• Auditors are not asked to state that the investment strategy is correct for a fund – they are asked to verify that the strategy provided to them meets the requirements of Reg 4.09 (that is, it clearly takes into account all the points required including diversification) and that the strategy has clearly been implemented by the trustee when operating their fund.  They are not asked to provide retail financial product advice (as defined in the Corporations Act) to SMSF trustees
  • Trustees can't argue they don't know about this investment strategy requirement – they've signed the trustee declaration and each year sign their annual return stating that everything in the return is true and correct including the report prepared by their fund’s auditor
  • In relation to the superannuation laws, the ATO is a compliance regulator not a prudential regulator – they can only assess investment strategies against the requirements of Reg 4.09
  • Whilst strictly true that investment strategies do not need to be in writing it would be difficult for an auditor to validate an investment strategy complies with Reg 4.09 that is not in writing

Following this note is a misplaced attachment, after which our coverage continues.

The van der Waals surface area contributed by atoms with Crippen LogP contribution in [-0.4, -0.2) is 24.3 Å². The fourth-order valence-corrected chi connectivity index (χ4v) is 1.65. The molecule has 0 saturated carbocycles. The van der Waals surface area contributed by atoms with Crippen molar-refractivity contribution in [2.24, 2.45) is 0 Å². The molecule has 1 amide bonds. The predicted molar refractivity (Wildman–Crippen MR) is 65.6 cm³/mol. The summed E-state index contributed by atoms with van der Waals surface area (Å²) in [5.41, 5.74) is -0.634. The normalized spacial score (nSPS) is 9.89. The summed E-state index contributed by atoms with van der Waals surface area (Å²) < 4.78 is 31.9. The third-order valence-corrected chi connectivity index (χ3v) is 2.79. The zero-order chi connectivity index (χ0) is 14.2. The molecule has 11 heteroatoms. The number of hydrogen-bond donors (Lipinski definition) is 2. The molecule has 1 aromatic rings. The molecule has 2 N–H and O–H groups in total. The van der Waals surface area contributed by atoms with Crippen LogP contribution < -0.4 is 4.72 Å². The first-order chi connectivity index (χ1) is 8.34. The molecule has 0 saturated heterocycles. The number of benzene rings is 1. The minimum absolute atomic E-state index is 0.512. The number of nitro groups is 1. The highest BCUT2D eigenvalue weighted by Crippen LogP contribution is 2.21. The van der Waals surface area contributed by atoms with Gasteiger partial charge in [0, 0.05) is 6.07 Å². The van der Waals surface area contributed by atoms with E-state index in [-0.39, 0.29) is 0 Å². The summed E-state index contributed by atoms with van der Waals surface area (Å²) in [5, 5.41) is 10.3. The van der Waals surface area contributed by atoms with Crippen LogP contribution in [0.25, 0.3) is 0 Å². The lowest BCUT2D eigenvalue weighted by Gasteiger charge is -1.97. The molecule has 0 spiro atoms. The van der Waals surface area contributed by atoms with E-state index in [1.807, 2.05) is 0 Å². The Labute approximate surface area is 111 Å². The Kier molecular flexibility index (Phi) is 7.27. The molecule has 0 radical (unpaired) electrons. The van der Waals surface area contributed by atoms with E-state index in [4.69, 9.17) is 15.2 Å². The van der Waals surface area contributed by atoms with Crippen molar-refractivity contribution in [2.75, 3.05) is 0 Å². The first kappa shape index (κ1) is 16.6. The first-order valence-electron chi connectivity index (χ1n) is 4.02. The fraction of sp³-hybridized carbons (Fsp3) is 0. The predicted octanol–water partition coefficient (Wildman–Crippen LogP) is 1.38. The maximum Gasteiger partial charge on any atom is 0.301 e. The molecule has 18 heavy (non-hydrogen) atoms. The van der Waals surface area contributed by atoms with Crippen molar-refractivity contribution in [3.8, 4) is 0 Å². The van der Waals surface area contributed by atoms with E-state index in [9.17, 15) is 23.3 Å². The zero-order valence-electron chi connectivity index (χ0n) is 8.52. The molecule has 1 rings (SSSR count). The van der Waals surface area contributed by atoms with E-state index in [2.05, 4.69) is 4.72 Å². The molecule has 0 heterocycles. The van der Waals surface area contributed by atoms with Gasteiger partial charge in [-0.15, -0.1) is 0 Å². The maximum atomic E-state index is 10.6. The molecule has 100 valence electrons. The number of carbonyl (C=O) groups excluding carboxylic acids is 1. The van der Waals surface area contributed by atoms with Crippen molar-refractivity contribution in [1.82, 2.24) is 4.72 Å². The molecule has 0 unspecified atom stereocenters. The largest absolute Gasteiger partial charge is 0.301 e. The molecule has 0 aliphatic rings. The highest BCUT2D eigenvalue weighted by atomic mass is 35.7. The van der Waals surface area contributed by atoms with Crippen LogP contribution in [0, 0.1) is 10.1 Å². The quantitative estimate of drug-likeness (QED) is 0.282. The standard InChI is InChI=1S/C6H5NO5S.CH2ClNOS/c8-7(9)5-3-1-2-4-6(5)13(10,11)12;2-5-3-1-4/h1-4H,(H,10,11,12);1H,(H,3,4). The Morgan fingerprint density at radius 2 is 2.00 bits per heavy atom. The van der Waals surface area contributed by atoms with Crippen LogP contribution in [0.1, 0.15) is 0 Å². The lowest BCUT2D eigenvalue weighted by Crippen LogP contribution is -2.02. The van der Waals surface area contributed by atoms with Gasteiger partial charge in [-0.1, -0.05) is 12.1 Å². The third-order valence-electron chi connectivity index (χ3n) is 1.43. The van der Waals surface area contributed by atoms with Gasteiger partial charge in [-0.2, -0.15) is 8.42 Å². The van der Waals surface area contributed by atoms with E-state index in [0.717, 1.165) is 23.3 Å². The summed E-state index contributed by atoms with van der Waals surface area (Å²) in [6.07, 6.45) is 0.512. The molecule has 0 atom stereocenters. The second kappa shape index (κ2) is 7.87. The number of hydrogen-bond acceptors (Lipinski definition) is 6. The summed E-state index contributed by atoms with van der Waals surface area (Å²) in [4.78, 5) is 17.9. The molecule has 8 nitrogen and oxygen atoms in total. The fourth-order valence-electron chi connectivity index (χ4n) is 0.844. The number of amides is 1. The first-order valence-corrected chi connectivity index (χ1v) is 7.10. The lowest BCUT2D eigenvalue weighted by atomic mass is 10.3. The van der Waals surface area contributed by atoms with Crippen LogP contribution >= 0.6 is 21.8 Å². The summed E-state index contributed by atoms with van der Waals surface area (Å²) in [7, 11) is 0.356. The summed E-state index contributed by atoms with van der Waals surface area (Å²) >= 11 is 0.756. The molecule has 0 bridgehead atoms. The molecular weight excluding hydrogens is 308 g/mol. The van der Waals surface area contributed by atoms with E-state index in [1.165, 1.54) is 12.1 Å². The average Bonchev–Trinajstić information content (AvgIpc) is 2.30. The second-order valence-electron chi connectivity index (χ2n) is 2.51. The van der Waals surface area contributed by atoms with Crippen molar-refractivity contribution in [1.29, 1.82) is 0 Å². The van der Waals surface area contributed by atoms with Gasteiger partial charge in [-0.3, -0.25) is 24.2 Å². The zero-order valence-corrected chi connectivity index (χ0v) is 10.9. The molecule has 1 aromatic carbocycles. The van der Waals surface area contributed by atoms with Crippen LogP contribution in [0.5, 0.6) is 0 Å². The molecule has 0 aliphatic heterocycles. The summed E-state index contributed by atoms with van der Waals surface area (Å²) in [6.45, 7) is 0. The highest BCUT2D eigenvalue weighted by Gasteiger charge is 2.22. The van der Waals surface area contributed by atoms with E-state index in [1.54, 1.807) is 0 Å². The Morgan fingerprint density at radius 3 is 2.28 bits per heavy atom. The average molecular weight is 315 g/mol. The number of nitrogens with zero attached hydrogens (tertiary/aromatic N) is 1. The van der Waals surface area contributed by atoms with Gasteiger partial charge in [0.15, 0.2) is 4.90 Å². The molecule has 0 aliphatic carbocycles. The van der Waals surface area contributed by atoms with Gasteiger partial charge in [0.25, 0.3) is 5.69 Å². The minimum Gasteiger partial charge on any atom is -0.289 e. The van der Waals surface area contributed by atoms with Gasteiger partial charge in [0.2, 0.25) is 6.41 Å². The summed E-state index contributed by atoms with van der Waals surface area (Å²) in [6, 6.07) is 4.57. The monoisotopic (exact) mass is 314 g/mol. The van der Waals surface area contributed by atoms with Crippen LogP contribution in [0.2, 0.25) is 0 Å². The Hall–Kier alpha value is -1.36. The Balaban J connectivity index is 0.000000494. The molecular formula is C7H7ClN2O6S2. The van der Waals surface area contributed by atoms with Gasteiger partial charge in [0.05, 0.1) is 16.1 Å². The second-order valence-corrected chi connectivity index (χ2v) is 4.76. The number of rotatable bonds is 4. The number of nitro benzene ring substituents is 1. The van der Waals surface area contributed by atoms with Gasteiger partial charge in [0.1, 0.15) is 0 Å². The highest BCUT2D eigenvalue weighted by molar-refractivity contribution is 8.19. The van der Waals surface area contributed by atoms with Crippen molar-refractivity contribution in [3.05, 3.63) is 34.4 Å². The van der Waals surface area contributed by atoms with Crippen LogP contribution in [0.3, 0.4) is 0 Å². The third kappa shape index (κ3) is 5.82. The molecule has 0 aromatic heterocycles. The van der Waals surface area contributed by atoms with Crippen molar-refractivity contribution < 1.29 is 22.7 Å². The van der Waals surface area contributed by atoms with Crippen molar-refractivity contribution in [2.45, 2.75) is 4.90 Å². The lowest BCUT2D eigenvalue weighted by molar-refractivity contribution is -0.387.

We disagree with the following media comments (refer above):

  • "The Tax Office has taken tentative steps into financial planning"
  • "The vast majority of self-managed superannuation funds have 90 per cent plus of their funds in one asset or one asset class invested in one or two properties"
  • "The ATO people have few if any financial planning qualifications. Perhaps that's why they mentioned the figure of 90 per cent in the letter. I can't find a figure of 90 per cent in any of the legislative requirements. It looks like the ATO made it up. And because they are above the law I guess they can.

Our recommendation to CAs

To date, in many cases, the investment strategy document piece has been a box ticking exercise with the use of pro-forma documents that contain 5 or 6 investment classes and allowable ranges between 0% and 100%.

The Baumgartner case, and to a lesser extent the McGoldrick NSW Supreme Court cases, burst this bubble.  In our view pro-forma documents are unlikely to suffice.

  • For tax agents and SMSF administrators who are not licensed financial advisers:

    You can help your SMSF trustees understand their investment strategy obligations.  Some key questions are: